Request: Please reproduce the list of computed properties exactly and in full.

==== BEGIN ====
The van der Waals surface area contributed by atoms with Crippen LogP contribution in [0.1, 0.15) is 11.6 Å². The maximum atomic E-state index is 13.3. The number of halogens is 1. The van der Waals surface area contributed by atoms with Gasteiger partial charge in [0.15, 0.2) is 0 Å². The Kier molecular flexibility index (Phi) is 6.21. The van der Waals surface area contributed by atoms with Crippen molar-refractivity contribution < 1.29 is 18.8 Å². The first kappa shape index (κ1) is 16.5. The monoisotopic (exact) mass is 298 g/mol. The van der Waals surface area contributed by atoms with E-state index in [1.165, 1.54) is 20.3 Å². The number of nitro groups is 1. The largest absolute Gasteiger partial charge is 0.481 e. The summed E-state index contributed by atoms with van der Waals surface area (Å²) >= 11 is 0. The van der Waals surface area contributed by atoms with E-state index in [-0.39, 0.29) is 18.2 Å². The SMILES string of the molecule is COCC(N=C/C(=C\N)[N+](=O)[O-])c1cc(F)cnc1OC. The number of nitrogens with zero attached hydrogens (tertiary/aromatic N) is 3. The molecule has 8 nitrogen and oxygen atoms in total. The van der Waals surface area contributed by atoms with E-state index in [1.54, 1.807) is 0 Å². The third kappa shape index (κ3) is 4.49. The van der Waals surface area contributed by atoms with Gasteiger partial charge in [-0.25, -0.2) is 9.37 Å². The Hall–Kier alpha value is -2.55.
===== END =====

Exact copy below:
The van der Waals surface area contributed by atoms with Crippen LogP contribution in [0.1, 0.15) is 11.6 Å². The maximum atomic E-state index is 13.3. The number of halogens is 1. The van der Waals surface area contributed by atoms with Gasteiger partial charge in [0.15, 0.2) is 0 Å². The Kier molecular flexibility index (Phi) is 6.21. The van der Waals surface area contributed by atoms with Crippen molar-refractivity contribution < 1.29 is 18.8 Å². The first kappa shape index (κ1) is 16.5. The monoisotopic (exact) mass is 298 g/mol. The van der Waals surface area contributed by atoms with E-state index in [1.165, 1.54) is 20.3 Å². The number of nitro groups is 1. The largest absolute Gasteiger partial charge is 0.481 e. The summed E-state index contributed by atoms with van der Waals surface area (Å²) >= 11 is 0. The van der Waals surface area contributed by atoms with E-state index in [-0.39, 0.29) is 18.2 Å². The SMILES string of the molecule is COCC(N=C/C(=C\N)[N+](=O)[O-])c1cc(F)cnc1OC. The number of nitrogens with zero attached hydrogens (tertiary/aromatic N) is 3. The molecule has 8 nitrogen and oxygen atoms in total. The van der Waals surface area contributed by atoms with E-state index in [1.54, 1.807) is 0 Å². The third kappa shape index (κ3) is 4.49. The van der Waals surface area contributed by atoms with Gasteiger partial charge in [-0.25, -0.2) is 9.37 Å². The Hall–Kier alpha value is -2.55.